ISLAMABAD: Prime Minister Nawaz Sharif on Tuesday directed officials in Islamabad and Riyadh to help over 8,000 Pakistani workers who have been stranded in Saudi Arabia after the plunge in oil prices triggered massive construction layoffs.
“We stand by our hardworking workers who are away from their homeland to earn a living for their families. They are our strength and pride. We will help them out in all possible ways,” Nawaz was quoted as saying in a statement issued by the PM House.
Around 8,520 Pakistani migrant workers employed by two Saudi companies Saad Trading and Contracting Company in Al Khobar and the Saudi Oger limited in Dammam have not been paid nor have received their end-of-service benefits for at least two months with resident permits of many workers not renewed by the firms.
Most of these workers are in a fix since they do not have enough money to travel home, nor can they legally stay in Saudi Arabia because of which most are confined to company-owned camps in different parts of the kingdom.
Sources in the PM Secretariat told The Express Tribune that Nawaz has directed his Special Assistant on Foreign Affairs Tariq Fatemi and Foreign Secretary Aizaz Ahmed Chaudhry on Tuesday to instruct the Embassy in Riyadh to help the Pakistani workers in distress and take all possible steps to resolve their issues urgently after a briefing on the matter.
In this regards, the foreign ministry said it has allocated Rs2.78 million from the PCW&E fund to provide relief to the stranded workers.
Meanwhile, Pakistan’s Ambassador to Saudi Arabia Manzoorul Haq has been assigned as the focal person to take up the issue with Saudi authorities and managements of the two companies, sources said.
In a separate detailed statement, the foreign ministry said the matter has been raised with Saudi officials and the companies who are employing the stranded Pakistanis while the prime minister has also been briefed about the matter.
It added that teams from Pakistan’s Embassy have also visited the camps in Riyadh, Dammam, and Jeddah, where some of the workers are staying and provided them with food. Pakistanis are also living at camps in Taif, Makkah and Al Khobar.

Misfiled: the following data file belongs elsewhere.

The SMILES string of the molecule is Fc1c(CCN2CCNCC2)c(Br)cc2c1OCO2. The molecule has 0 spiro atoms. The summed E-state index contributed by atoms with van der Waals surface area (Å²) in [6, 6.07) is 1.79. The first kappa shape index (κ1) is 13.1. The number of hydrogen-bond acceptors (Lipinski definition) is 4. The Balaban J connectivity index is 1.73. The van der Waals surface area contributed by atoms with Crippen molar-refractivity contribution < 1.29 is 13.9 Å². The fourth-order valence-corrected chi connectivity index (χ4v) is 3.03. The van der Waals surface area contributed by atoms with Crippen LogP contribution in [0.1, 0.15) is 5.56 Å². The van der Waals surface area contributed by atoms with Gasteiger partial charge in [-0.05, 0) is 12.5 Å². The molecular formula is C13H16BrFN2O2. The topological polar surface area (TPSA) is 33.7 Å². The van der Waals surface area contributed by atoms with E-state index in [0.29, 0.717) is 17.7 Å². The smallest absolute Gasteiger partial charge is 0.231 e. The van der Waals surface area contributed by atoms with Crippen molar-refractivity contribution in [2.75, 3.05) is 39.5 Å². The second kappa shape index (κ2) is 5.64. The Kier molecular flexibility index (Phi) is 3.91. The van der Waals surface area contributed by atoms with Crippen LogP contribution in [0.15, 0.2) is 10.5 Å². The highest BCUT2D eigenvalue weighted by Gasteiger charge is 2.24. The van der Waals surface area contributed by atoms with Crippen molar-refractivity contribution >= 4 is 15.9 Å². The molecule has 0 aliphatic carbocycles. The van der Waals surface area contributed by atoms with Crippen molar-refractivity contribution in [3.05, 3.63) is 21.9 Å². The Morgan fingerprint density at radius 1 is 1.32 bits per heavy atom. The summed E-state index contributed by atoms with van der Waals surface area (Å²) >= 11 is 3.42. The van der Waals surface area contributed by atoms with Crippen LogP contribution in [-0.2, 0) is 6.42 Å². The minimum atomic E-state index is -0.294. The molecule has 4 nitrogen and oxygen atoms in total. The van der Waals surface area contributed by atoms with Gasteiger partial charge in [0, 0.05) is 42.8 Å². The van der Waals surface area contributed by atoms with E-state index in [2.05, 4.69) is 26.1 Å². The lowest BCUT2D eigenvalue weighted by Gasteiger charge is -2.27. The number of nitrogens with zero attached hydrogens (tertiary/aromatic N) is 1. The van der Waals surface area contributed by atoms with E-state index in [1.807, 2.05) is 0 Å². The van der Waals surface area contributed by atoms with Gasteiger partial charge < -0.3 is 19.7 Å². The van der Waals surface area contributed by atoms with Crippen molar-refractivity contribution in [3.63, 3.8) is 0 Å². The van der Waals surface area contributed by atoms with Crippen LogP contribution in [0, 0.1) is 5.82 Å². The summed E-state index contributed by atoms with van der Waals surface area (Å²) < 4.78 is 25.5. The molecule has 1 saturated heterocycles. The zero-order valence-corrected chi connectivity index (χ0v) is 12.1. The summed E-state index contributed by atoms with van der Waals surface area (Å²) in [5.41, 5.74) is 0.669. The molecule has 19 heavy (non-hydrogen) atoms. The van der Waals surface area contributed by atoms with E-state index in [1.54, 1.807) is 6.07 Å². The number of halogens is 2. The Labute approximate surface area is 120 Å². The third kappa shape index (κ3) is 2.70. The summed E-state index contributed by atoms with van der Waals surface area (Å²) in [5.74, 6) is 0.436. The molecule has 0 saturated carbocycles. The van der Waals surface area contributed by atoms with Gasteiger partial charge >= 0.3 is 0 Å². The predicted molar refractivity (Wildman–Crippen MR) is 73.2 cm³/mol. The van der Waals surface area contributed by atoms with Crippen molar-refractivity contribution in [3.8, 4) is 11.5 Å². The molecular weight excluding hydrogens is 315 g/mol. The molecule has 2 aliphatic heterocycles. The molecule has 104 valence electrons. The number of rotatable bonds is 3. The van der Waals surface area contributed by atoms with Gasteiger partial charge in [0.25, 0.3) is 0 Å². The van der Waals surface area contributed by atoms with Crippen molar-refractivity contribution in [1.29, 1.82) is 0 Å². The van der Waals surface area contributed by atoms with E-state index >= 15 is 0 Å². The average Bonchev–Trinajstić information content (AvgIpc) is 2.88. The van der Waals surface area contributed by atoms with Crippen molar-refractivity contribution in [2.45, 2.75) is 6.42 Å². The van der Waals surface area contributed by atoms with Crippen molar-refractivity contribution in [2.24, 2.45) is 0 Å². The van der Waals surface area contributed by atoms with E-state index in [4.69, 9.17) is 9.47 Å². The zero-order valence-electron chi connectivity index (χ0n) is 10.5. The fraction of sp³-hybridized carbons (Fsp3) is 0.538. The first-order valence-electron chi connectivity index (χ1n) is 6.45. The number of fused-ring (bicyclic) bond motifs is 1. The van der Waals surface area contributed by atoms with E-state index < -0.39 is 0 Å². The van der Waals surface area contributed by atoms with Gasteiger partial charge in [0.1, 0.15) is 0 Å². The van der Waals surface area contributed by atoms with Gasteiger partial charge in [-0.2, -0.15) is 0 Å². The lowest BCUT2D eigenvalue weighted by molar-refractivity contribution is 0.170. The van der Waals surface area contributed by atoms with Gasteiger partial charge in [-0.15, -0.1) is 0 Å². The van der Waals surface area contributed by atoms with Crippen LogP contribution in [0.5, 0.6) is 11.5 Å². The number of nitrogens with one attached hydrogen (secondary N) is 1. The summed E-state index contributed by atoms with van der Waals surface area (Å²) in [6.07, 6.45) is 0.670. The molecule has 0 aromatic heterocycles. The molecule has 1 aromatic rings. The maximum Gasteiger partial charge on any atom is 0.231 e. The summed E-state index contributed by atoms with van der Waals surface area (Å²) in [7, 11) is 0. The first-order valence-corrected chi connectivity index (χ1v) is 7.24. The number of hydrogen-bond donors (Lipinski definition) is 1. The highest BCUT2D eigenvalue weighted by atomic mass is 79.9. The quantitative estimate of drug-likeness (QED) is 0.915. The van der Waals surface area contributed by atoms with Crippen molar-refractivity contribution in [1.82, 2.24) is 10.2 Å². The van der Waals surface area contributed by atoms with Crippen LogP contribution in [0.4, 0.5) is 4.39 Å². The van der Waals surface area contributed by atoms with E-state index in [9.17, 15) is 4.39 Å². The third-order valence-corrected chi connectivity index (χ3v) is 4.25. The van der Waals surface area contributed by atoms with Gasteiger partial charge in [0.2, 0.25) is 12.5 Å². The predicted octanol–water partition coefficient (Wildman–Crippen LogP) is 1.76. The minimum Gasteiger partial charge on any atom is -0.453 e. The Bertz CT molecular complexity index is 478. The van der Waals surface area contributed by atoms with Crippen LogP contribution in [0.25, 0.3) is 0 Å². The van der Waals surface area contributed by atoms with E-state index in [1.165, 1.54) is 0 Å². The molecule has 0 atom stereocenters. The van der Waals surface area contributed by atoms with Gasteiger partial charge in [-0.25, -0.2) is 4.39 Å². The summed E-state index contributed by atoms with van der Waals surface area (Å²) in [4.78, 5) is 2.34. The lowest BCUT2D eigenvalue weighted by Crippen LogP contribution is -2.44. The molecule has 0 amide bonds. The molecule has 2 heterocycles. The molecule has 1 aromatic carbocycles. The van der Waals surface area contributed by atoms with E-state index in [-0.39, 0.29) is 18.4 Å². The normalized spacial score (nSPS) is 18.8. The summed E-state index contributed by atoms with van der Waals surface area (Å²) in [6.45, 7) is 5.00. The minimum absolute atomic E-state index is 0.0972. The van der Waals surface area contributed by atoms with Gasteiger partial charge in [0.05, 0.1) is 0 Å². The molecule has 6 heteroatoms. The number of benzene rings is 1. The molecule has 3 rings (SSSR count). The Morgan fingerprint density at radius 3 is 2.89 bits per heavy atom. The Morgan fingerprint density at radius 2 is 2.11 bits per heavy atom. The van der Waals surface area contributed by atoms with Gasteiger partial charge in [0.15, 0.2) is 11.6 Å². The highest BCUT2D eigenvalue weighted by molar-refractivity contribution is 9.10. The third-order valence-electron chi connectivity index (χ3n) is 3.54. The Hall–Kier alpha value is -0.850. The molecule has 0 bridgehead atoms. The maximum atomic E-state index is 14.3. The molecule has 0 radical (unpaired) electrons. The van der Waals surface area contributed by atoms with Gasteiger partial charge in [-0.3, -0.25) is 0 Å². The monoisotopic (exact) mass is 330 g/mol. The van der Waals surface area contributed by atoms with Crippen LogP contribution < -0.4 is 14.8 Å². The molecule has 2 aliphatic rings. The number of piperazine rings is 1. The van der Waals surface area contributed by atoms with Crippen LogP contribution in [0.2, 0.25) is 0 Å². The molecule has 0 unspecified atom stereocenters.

“The companies do not refuse the claims of their employees but they have not been able to pay their dues for several months,” the Foreign Office said.
They added that the embassy has set up special centres and a fund to provide aid, food, medicine and shelter. “The Saudi king has issued a decree for urgent payment of dues to the workers by Saudi Oger Company and resolve the situation,” the Foreign Office said.
It added that the company would provide air tickets and renew resident permits for those workers who wish to return to Pakistan or transfer iqamas (residency permits) for those who wish to stay.
However, the ministry said that most workers wanted their money before leaving the companies. “In the given circumstances, most of the workers want to leave these companies but only after settling their dues.”
Saudi Arabia is the top international destination for Pakistani migrant workers with as many as 4.3 million working there. It is no surprise that the kingdom is the single largest source of remittances for the country with workers sending back $5.9 billion from July 2015-June2016. According to the State Bank of Pakistan, remittances in June 2016 rose to $582.84 million, up from $536.68 million the year before.
Pakistanis migrant workers are not the only ones stranded in Saudi Arabia without pay or their permits being renewed. Around 20,000 Filipinos and 10,000 Indian migrant workers were also stranded in the kingdom with some forced to beg or sift through garbage to survive.